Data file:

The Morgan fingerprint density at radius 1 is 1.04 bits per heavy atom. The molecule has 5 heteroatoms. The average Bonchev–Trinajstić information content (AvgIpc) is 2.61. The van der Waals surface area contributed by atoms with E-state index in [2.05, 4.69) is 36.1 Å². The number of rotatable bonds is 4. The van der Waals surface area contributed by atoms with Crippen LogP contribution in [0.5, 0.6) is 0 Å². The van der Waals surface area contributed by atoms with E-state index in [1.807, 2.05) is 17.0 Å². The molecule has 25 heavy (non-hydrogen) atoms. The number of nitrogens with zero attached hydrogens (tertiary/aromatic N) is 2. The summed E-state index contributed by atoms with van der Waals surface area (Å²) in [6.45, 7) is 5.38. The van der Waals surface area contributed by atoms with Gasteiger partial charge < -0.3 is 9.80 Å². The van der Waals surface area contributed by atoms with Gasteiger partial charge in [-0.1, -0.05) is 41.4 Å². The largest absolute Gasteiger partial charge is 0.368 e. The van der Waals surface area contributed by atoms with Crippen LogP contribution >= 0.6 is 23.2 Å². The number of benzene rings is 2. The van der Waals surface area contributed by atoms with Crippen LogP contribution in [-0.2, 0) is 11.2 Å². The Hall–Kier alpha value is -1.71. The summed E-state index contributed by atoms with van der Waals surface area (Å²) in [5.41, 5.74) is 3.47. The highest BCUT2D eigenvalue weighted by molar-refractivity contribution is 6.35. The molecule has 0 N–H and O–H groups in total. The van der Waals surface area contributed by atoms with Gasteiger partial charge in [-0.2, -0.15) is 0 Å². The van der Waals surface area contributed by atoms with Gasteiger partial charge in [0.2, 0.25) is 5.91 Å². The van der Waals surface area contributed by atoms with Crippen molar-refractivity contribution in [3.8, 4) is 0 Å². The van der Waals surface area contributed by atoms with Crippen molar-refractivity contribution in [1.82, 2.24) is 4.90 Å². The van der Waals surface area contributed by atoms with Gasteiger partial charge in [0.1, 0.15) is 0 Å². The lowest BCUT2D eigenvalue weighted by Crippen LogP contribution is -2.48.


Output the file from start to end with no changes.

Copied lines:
The Morgan fingerprint density at radius 1 is 1.04 bits per heavy atom. The molecule has 5 heteroatoms. The average Bonchev–Trinajstić information content (AvgIpc) is 2.61. The van der Waals surface area contributed by atoms with E-state index in [2.05, 4.69) is 36.1 Å². The number of rotatable bonds is 4. The van der Waals surface area contributed by atoms with Crippen LogP contribution in [0.5, 0.6) is 0 Å². The van der Waals surface area contributed by atoms with E-state index in [1.807, 2.05) is 17.0 Å². The molecule has 25 heavy (non-hydrogen) atoms. The number of nitrogens with zero attached hydrogens (tertiary/aromatic N) is 2. The summed E-state index contributed by atoms with van der Waals surface area (Å²) in [6.45, 7) is 5.38. The van der Waals surface area contributed by atoms with Gasteiger partial charge < -0.3 is 9.80 Å². The van der Waals surface area contributed by atoms with Gasteiger partial charge in [-0.1, -0.05) is 41.4 Å². The largest absolute Gasteiger partial charge is 0.368 e. The van der Waals surface area contributed by atoms with Crippen LogP contribution >= 0.6 is 23.2 Å². The number of benzene rings is 2. The van der Waals surface area contributed by atoms with Crippen LogP contribution in [-0.2, 0) is 11.2 Å². The Hall–Kier alpha value is -1.71. The summed E-state index contributed by atoms with van der Waals surface area (Å²) in [5.41, 5.74) is 3.47. The highest BCUT2D eigenvalue weighted by molar-refractivity contribution is 6.35. The molecule has 0 N–H and O–H groups in total. The van der Waals surface area contributed by atoms with Gasteiger partial charge in [-0.2, -0.15) is 0 Å². The van der Waals surface area contributed by atoms with Gasteiger partial charge in [0.2, 0.25) is 5.91 Å². The van der Waals surface area contributed by atoms with Crippen molar-refractivity contribution in [3.8, 4) is 0 Å². The van der Waals surface area contributed by atoms with Crippen molar-refractivity contribution in [1.82, 2.24) is 4.90 Å². The van der Waals surface area contributed by atoms with Gasteiger partial charge in [0.1, 0.15) is 0 Å². The lowest BCUT2D eigenvalue weighted by Crippen LogP contribution is -2.48.